The undertaker’s family lived on the second floor of the one funeral home in the little East Texas town in which I grew up – and I was always curious about what that must have been like for the man’s three children. But the kids were all older than me, and I had no one to ask, a minor problem that made Kate Mayfield’s The Undertaker’s Daughter irresistible. As it turns out, the memoir is more complicated than I expected it to be.
Mayfield admirably answers all the questions I had about what it must be like to live around dead bodies and caskets, and (in her case) to sleep directly above the spookiest room in any funeral home, its embalming room. In addition, she talks about things like the card parties her mother regularly hosted, parties of her own with girlfriends during which they scared each other (and, in the process, themselves) with an Ouija Board, of all things, and the times her father and his own friends “partied” in the home’s oversized garage area.
But all the time anything like this was happening at Mayfield & Son Funeral Home, everyone in the family was subconsciously waiting for the phone call that would announce the imminent arrival of the next dead body – because that’s when things really got crazy. Then, life on the second floor had to be conducted in almost total silence so as not to disturb the mourners downstairs. And meals were most often of the sandwich variety so that those same mourners would not be offended by any cooking smells. To the Mayfield kids, though, it all seemed perfectly normal.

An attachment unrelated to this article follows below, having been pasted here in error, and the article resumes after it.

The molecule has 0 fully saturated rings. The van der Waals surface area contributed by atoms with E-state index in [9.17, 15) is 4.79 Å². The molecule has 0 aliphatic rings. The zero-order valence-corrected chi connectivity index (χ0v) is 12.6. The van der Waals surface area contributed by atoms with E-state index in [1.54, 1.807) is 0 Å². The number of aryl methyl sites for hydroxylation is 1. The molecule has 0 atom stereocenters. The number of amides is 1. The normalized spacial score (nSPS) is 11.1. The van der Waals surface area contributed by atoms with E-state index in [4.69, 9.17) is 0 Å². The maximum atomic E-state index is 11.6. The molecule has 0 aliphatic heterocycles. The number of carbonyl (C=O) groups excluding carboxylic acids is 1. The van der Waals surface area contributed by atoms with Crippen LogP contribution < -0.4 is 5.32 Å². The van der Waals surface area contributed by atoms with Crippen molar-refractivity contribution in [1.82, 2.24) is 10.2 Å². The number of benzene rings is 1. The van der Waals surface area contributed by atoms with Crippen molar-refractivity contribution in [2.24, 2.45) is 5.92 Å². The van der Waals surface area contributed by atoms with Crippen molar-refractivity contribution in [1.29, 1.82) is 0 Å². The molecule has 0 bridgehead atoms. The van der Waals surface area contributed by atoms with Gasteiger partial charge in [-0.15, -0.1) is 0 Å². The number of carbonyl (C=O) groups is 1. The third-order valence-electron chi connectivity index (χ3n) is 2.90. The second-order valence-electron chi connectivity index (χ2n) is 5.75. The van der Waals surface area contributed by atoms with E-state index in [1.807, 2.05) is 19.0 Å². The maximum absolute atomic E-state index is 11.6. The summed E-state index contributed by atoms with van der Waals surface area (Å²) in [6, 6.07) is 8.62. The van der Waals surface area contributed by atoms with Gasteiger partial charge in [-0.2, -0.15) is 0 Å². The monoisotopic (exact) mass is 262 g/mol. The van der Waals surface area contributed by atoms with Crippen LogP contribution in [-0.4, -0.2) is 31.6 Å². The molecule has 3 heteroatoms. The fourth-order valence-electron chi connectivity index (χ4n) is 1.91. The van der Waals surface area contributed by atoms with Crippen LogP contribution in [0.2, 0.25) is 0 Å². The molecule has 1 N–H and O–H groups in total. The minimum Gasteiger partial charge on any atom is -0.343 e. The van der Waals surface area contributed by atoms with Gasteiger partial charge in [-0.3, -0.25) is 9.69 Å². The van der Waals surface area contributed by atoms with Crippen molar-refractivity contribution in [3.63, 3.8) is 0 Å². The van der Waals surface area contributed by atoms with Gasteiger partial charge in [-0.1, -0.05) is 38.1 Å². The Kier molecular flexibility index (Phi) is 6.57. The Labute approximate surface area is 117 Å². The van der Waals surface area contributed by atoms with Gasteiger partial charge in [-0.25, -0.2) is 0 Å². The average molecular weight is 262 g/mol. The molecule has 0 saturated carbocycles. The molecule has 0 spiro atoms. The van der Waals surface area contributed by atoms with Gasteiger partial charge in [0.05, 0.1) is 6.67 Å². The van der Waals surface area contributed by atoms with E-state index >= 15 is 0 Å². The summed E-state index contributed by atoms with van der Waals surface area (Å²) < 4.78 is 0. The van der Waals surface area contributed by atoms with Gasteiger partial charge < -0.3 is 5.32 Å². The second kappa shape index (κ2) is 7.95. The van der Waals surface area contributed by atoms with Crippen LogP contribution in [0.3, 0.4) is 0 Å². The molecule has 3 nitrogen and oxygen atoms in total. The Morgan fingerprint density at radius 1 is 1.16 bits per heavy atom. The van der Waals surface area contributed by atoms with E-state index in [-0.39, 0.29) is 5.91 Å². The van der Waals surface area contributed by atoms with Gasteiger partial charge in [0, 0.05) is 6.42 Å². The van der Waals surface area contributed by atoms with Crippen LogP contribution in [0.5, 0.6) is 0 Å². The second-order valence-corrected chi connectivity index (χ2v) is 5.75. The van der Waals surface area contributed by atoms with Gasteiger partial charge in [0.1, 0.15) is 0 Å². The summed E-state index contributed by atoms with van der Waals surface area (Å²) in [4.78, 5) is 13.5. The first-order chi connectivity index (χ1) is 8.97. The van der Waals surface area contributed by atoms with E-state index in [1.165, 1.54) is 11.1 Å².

But the real beauty of The Undertaker’s Daughter is in what the author reveals about the inner workings of her family. Life inside the funeral home was even more difficult than everyone in the little Kentucky town already suspected it might be. The Mayfield family, as are most, was far from being a perfect one, and Kate Mayfield’s frank account of what was going on behind the scenes is an intriguing one. Among other things, she explores the often-strained relationship between her parents; recounts what it was like to live with an older sister whose mental problems made her a genuine threat to the safety of her siblings; and exposes the social and sexual mores she herself ignored.
At times, in fact, The Undertaker’s Daughter reads more like a coming-of-age novel than it does a memoir. Particularly moving is Kate Mayfield’s strong attachment to her father and how her feelings about him change as she discovers more and more of his personal secrets. But even with as much as she ultimately learned about her father, the author knows that he took some of his secrets with him to the grave.
Simply put, The Undertaker’s Daughter makes for a fascinating read – and it will be a shame if some Hollywood production company doesn’t turn this into an equally fascinating movie.